A new market entrant, Renewvia, is rising in Sub-Saharan Africa’s fast growing pay-as-you-go (aka pay-go) market for off-grid microgrids.
After establishing itself as a U.S. developer of solar energy and solar-storage microgrids for businesses in the US, the Atlanta, Ga. company is now expanding its boundaries, self-financing and launching construction of three pay-go microgrids on three Kenyan islands in Lake Victoria.
Renewvia intends to build another 10 off-grid microgrids on sites stretching from Lake Victoria to Kenya’s Indian Ocean. In doing so, the company expects to connect 4,000 Kenyan homes and business to its pay-go solar microgrid network by the end of this year.
Microgrid Knowledge interviewed Renewvia CEO Trey Jarrad for an inside look at developing off-grid microgrids in Kenya. Jarrad describe the benefits and challenges doing so presents, and how the company got involved in projects so far from its home base and so different in nature than those it has completed to date.
Searching far and wide for new microgrid market opportunities that make a difference
Renewvia initially began evaluating microgrid market opportunities internationally in 2013 in anticipation of the phase out of the US renewable energy investment tax credit. Management “was more interested in markets and geographies where solar was needed and worked subsidy-independent and where it made the biggest difference,” Jarrad explained.
That led Renewvia to consider Sub-Saharan Africa, where multilateral agency initiatives, such as US Power Africa, were beginning to gain real traction in terms of developing a viable, off-grid solar industry ecosystem and market.
Renewvia’s slate of 10 off-grid microgrids came about in the wake of the company completing an African microgrid feasibility study funded by the US Trade and Development Agency (USTDA) last year.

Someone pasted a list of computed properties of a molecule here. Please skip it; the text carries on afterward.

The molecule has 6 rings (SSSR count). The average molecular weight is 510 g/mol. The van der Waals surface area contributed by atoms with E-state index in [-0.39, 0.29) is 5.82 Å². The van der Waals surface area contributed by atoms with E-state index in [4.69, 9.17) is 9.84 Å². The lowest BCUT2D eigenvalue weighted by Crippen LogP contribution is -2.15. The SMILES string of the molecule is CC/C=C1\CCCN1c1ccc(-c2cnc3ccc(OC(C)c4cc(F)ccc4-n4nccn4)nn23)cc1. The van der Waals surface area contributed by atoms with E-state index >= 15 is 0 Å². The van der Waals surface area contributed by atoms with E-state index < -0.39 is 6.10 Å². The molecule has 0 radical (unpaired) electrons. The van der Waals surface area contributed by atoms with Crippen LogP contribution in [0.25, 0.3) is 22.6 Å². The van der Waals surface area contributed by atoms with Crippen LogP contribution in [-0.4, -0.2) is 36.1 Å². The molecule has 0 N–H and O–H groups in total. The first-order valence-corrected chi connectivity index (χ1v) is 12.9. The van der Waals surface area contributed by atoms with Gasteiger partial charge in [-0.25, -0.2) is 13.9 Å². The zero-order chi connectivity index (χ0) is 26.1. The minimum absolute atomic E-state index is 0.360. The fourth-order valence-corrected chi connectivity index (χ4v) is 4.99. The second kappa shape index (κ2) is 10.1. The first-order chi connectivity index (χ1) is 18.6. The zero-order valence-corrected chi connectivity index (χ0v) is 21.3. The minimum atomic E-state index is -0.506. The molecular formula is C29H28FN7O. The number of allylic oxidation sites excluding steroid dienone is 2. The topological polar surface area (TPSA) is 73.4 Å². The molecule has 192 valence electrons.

“Renewvia began developing off-grid projects in Kenya, taking balance sheet risk to understand market challenges and dynamics,” Jarrad said.
The USTDA was seeking US-owned firms able to cost share and take on risk in the rural electrification sector.
“Not many in the market were willing to take any risk to evaluate the opportunity,” Jarrad said.
Producing the feasibility study for the trade and development agency led directly to development of “a finance-able, investment-grade product that will yield returns for both Kenyans and US solar product manufacturers,” said Pam Onyanyo, Renewvia’s director of Sub-Saharan Africa.
“Microgrids will bring the first reliable, affordable and scalable source of power without a large upfront investment and the risk of managing assets as one would be required if purchasing a solar kit for their business or home,” Jarrad added. “Microgrids can scale as lifestyle and community needs change.”
Helping improve human and environmental health and livelihoods
Renewvia’s Kenyan pay-go microgrid business model is centered on generating revenues via individual customer subscriptions. The company is investing its own capital to build out its pay-go network at the moment. Also in discussion with institutional investors, it’s exploring the possibility of raising capital externally via conventional, structured financing to implement this new, unsecured revenue model.
By conveying all the benefits affordable, reliable, efficient and pollution-free electricity can provide to those that have not known them, the off-grid microgrids could give Kenyan island residents a big leg up the ladder in terms of raising incomes and improving overall quality of life.